It was pointed out to him that even during WW II, about three decades earlier, the US Navy recorded temps at the cooling water intake port.

        In other words, Fuller was being economical with the truth.

        He still swears the US Navy was still taking bucket samples and never used intake data as late as the Vietnam War, despite the Navy’s insistence to the contrary.

      • TrueSceptic

        Is it possible that some US ships used buckets, following the Brit tradition, while other, perhaps newer, ships used intakes? This might explain the delay in updating the temperature record, as you would need to be sure which measurements need adjusting. Of course, if the US Navy says that all its ships have used intakes since Year X, that’s not an issue.

        I expect the corrections to reduce the early 40s peak and raise the late 40s trough, but I wonder if they will affect the record into the 60s and 70s?

      • Well, it was also pointed out by a navy vet that there were other aspects of Fuller’s story of his time in the Navy that shall we say … did not bear scrutiny?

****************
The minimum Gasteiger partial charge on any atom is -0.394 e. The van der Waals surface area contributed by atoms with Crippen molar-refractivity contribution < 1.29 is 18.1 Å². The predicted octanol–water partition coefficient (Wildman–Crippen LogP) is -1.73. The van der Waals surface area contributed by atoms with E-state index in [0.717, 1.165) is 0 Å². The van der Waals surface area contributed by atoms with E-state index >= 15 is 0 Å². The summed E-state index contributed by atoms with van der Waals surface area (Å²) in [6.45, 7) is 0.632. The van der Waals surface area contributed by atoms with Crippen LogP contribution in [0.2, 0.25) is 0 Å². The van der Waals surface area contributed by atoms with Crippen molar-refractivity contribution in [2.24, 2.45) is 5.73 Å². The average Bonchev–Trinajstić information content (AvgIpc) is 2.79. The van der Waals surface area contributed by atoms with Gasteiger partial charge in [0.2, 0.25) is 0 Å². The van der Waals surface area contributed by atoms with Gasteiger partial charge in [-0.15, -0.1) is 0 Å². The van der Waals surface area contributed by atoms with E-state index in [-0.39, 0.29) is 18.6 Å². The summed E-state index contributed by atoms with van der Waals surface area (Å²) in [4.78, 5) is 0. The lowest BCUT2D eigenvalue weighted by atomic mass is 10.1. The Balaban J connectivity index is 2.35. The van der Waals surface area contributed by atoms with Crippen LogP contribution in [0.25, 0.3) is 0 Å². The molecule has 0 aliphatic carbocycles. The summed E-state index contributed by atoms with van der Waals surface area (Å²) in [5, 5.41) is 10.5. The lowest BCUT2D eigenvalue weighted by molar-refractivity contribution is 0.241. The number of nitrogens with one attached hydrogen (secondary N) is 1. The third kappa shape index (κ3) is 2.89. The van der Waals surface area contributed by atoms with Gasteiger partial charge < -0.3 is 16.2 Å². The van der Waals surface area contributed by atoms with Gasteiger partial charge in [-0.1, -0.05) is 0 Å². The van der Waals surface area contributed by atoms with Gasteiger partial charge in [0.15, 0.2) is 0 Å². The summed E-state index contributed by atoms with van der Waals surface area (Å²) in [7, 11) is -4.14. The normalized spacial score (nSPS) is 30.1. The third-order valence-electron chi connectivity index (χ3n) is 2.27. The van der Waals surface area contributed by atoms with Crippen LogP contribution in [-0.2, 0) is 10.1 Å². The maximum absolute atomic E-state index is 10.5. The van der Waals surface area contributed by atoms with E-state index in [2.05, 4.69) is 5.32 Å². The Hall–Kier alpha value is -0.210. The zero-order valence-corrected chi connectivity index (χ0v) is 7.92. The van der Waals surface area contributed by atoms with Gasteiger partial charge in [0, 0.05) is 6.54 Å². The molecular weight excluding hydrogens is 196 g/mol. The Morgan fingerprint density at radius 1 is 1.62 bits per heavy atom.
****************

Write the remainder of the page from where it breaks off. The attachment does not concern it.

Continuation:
AFAIK the US record comes from logs of intake water temperature, period. And Fuller wasn’t claiming to serve on an antique.

        On the other hand, his claim that as a petty officer he helped make any data collected useless would be consistent with the level of integrity he shows today.

        Remember, too, that the English Navy, which dwarfed the US Navy in numbers until after WW I, has a long, rich history of gathering hydrological data throughout the world going back to the beginning of the 19th century if not a couple of decades before. A history not shared by the other Navies of the world, at least not as consistently or thoroughly.

  7. Can you post your 2 box function?

    Thanks